Watching the Labour Party tear itself apart over a tweet or two is excellent entertainment. The right of the party is reeling from the rise of the Corbynistas and the left are desperately trying to keep control of the party machinery when their MP’s are hostile to change. At the moment Ed Miliband is best remembered for the craze of Milifandom, eating bacon sandwiches really uncomfortably and that Ten Commandments monolith with his already forgotten promises carved in stone.
In the future he’ll be remembered for the major change in the Labour Party’s rules allowing ‘supporters’ to register for a nominal fee and help choose the leader. It’s transformed the internal politics of the party and the ripples from it will likely change the national picture in ways that are as yet unknown. Internally, Labour is a mess. The tweet by Andrew Fisher pledging or joking about supporting me at the election has been the spark the right wanted. It’s not just one tweet though. The right seems to be using him in order to flex its muscles.
Meanwhile, the official complainer, aristocrat the Honourable Emily Sophia Wedgewood-Benn, recently did exactly the same thing by urging women fed up with Corbyn to join the new Women’s Equality Party. So the left has a perfect opportunity for a spot of revenge.
Whilst the right clings to every over-the-top tweet Fisher ever wrote, the left squirms through interviews with no shame. The tweets were jokes, satire and misunderstood apparently. This has become a trend in the first few weeks of the new regime. John McDonnell is continually embarrassed it seems.
You have to wonder if anything he says can be relied upon or whether everything he says is just stuff to apologise about at a later date depending on expediency. So much for a new straight talking style of politics. Forget left and right for a moment: the prospect of these people ever having power should terrify us all.
The turmoil in the Labour Party is already having an impact on the people who joined up in the hope of being part of a democratic organisation. A contact currently studying for a healthcare degree told me recently that when they joined Labour they “truly thought that Jeremy Corbyn would change the party for the better.” However it wasn’t long before despair snuck in. “After I joined I was angry and embarrassed that the party was weeding out ‘infiltrators’.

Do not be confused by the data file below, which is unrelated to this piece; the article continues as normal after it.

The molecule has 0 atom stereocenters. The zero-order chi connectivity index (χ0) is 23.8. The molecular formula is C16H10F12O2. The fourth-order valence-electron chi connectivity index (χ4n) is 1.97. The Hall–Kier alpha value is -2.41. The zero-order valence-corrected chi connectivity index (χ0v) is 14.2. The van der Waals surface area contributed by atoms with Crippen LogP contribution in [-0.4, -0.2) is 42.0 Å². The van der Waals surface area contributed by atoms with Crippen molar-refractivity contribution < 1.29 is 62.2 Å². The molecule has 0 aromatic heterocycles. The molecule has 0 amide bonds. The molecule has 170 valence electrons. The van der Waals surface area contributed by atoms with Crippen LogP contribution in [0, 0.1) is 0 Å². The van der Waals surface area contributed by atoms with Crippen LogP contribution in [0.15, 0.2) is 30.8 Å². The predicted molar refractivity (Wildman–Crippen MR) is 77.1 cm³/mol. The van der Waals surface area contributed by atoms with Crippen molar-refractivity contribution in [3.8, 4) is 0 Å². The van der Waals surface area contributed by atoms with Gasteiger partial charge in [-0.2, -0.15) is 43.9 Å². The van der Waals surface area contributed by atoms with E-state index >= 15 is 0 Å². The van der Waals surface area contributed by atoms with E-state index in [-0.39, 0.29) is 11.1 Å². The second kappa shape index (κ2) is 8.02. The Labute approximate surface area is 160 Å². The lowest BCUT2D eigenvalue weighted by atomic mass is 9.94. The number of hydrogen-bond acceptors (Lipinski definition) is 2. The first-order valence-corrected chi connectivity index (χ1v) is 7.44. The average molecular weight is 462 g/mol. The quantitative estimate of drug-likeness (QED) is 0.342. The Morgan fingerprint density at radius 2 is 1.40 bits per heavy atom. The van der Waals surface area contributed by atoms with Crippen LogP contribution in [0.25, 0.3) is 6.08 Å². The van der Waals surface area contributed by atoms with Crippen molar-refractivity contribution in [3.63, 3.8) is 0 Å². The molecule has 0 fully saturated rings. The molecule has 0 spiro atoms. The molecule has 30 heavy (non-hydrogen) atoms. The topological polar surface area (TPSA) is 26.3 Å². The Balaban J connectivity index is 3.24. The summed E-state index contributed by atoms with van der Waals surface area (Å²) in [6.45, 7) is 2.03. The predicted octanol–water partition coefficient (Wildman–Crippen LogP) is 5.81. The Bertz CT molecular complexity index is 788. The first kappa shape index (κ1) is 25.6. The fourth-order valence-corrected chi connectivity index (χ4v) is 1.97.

It seemed undemocratic and that the leadership valued their political careers more than their principles”, they said. This was someone really hopeful that party politics could make a difference. They informed me that they “didn’t just want a beardy leftie in charge”. They “wanted the Blairites gone and the party to be an alternative.” It isn’t though and it’s unlikely to be while it squabbles. Parties do not hold the answer to our political problems.
The end of capitalism and the state is what interests me and that will happen by direct action. It will happen at the coalface of politics: in the streets rather than in Westminster. As my contact concluded, “what I really want is the rich parasites gone forever”. Class War has been in the news because of the Fisher tweet but also following the Fuck Parade, the protests against the Ripper Museum and the million mask march last week.
Class War is forcing the agenda and everyone else is trying to catch up. We keep hearing the word ‘militant’ used to describe the labour leadership. It’s often used as a term of abuse but the original meaning was about military people walking the full mile and not just talking. The militant leader was someone who would fight alongside you, they had integrity and you could believe what they said because it matched their actions. Militant is not a good word to describe the current labour leadership but it’s perfect for Class War.
For those of us who like the smell of ruling class fear first thing in the morning, these are good times. The media is in full panic mode over Class War and the Labour leadership. The right wing of the Labour Party are terrified of never having power again and the Labour left, desperate to be part of the ruling class, is falling over itself to be unelectable.
Meanwhile Class War just keep on hitting the streets and more and more people are joining in.
Jon Bigger c/o Huffington Post